UK & World News
Charles Durning, Star Of Tootsie, Dies Aged 89
Two-time Oscar nominee Charles Durning - dubbed the king of the character actors - has died aged 89.
The World War II veteran died of natural causes at his home in New York City, his long-time agent and friend Judith Moss said.
Durning is best remembered for his Oscar-nominated roles as a comically corrupt governor in The Best Little Whorehouse in Texas and his portrayal of a bumbling Nazi officer in To Be or Not to Be in the 1980s.
He was also the would-be suitor of Dustin Hoffman, posing as a female soap opera star in Tootsie.
Durning started his career on stage for the New York Shakespeare Festival until his breakout role as a small town mayor in the Pulitzer and Tony Award-winning play That Championship Season in 1972.
He went on to appear in more than 100 films, winning a Golden Globe in 1991 for his role in the TV film The Kennedys of Massachusetts and a Tony in 1990 as Big Daddy in the Broadway revival of Cat on a Hot Tin Roof.
"I never turned down anything and never argued with any producer or director," Durning said in 2008 when he was honoured with a star on the Hollywood Walk of Fame.
"If I'm not in a part, I drive my wife crazy," he said during a 1997 interview. "I'll go downstairs to get the mail, and when I come back I'll say, 'Any calls for me?'"
Durning's rugged early life provided ample material on which to base his later portrayals.
He was born into an Irish family of 10 children. His father was unable to work, having lost a leg and been gassed during the First World War, so his mother supported the family by washing cadet uniforms.
Durning himself would barely survive World War II.
He was among the first wave of US soldiers to land at Normandy during the D-Day invasion and the only member of his army unit to survive.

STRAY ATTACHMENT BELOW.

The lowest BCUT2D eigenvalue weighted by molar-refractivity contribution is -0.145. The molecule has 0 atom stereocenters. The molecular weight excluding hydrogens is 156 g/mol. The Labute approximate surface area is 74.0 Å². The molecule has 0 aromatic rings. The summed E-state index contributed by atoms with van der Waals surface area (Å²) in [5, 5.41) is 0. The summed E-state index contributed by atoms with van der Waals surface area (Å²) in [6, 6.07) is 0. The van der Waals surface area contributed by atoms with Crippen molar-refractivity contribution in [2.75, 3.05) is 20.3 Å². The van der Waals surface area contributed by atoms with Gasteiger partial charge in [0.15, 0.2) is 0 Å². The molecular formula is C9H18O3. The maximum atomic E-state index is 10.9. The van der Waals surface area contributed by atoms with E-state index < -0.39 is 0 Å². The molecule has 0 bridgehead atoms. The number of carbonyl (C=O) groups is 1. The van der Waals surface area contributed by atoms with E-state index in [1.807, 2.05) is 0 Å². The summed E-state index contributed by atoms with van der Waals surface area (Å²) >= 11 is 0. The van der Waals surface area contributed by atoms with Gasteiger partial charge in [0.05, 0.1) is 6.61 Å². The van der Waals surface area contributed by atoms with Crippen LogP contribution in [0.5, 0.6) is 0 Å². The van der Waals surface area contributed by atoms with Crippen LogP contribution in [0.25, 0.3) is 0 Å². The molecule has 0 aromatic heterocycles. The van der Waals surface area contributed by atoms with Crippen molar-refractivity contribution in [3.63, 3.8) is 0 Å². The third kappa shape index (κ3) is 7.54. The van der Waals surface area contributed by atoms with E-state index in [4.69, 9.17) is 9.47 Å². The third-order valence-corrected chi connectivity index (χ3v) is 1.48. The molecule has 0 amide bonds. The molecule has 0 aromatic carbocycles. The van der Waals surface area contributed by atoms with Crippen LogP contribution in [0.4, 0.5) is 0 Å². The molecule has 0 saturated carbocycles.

He killed several Germans and was wounded in the leg. Later he was bayoneted by a young German soldier whom he killed with a rock.
He was captured in the Battle of the Bulge and survived a massacre of prisoners.
In later years, he refused to discuss the military service for which he was awarded the Silver Star and three Purple Hearts.
"Too many bad memories," he said in an interview in 1997. "I don't want you to see me crying."
Durning was determined to act from a young age despite a high school counsellor telling him he had no talent for art, languages or maths and should learn office skills instead.
Undeterred, he left home at 16, working in a munitions factory, on a slag heap and in a barbed-wire factory until he found work as a burlesque theatre usher in New York.
There, he studied the comedians' routines, and when one of them showed up too drunk to go on one night, he took his place.
He would recall years later that he was hooked as soon as heard the audience laughing.
Durning and his first wife had three children before divorcing in 1972. In 1974, he married his high school sweetheart, Mary Ann Amelio.
He is survived by his children, Michele, Douglas and Jeannine. The family planned to have a private family service and burial at Arlington National Cemetery.
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